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Election '96: ACOSS welcomes the Coalition policies overall but calls for existing family support packages to be built on and raises concerns that other groups may lose benefits to provide for these funding measures

ELLEN FANNING: Australia's peak welfare lobby has welcomed the overall Coalition package on families released by John Howard yesterday, but the President of the Australian Council of Social Service, Robert Fitzgerald, says it's poorly targeted.

ROBERT FITZGERALD: Well, this package actually does deliver real benefits to low-income families, particularly sole parents. A sole parent with one child under five years of age could get as much as $700 a year. So they're a real winner in this. Also I think, in some senses, the real winners are quite high income earners. Surprisingly, this package is poorly targeted in that families up to about even $80,000 income are capable of obtaining some benefits under this package. So in a sense, low-income people do in fact benefit but there are also people on very high incomes that also benefit under this package.

ELLEN FANNING: So overall, what's your assessment of it?

ROBERT FITZGERALD: Well, overall, we've welcomed the package in that it's a significant shift in Coalition policy. It actually does deliver real benefits to low-income families, particularly sole parents with children under the age of five. But we have been critical of the targeting of it. Certainly, it's a much more complex package than could have been achieved, say, just building on the family payment structures, but it has some strange anomalies in it.

ELLEN FANNING: Let's look at some of those that have been suggested over the last 24 hours. It's been suggested it is skewed in favour of families in which one partner stays at home to care for children. Is it skewed in that way?

ROBERT FITZGERALD: Well, the Coalition would argue that the whole intent of this package is to give a special bonus to those where one party chooses to stay at home, but that point ....

ELLEN FANNING: Is there anything wrong with that?

ROBERT FITZGERALD: Well, there is nothing wrong with that except that that's not the nature of work today. More and more families are in a situation where one person is only able to get very low income work or, alternatively, part-time work, and the second spouse or partner is required to go out and find additional work. Under this arrangement, if that second partner actually goes out and finds a part-time job or casual work, then, in fact, they'd miss out. So we think that that part of the package needs considerable rework by the Coalition: one to achieve its own objectives and, secondly, to be fair in light of the changing work patterns, particularly low-income families.

ELLEN FANNING: Well, John Howard yesterday didn't talk about an asset test for these family payments and there is a very generous income test, as you've mentioned. Will it really make any difference to a couple earning $70,000 a year if a Howard government sends them a cheque for just under $4 a week?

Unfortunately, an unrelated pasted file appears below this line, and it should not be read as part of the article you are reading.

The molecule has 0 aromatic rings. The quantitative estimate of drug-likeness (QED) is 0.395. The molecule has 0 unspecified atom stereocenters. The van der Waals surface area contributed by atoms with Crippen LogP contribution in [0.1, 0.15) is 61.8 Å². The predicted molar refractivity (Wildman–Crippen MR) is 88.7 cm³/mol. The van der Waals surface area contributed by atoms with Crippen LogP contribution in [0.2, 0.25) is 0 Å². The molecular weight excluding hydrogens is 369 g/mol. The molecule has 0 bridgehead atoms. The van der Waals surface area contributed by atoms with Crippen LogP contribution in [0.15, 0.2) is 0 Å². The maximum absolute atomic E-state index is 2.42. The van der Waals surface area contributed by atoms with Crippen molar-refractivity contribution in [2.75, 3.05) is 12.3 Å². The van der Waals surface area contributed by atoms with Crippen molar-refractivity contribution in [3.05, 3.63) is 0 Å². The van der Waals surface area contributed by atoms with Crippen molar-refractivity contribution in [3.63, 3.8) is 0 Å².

ROBERT FITZGERALD: No, but then I suppose that raises the question: Why send it? In some senses ....

ELLEN FANNING: Well, what's the answer?

ROBERT FITZGERALD: Well, one of the problems we've got in election campaigns is that targeting goes out the window. One of the great concerns we have with this is not that it's a good package in terms of delivering to low-income families because it will, and it certainly will benefit sole parents and so on. But we have to say that there is really no value in providing benefits to families on very high incomes, not only because the payment is actually small, but because it actually takes money away from other areas. And the thing that we have to get from the Coalition is an iron-clad guarantee that this family package builds on all existing family income support payments - that is, family payments, maternity allowance and childcare, but also that it won't be funded by taking money away from other areas, particularly other areas affecting low-income and disadvantaged groups, and in light of their cost savings announced last Friday, then that's a major concern.

ELLEN FANNING: Well, what is the guarantee that that will happen?

ROBERT FITZGERALD: Well, that's the guarantee we need to obtain. We're talking about a package which is worth more than one billion dollars and it must not come at the expense of other groups. Already we've seen, and we've been quite critical of the Coalition's saving strategies, particularly relating to migrants and the activity testing for unemployed people.

ELLEN FANNING: So you want a guarantee from John Howard to that effect?

ROBERT FITZGERALD: Well, we want a guarantee that this builds on all existing family support payments and also that it will not be funded by cuts in other areas, and that's an exceptionally important guarantee.

ELLEN FANNING: Robert Fitzgerald, the President of ACOSS.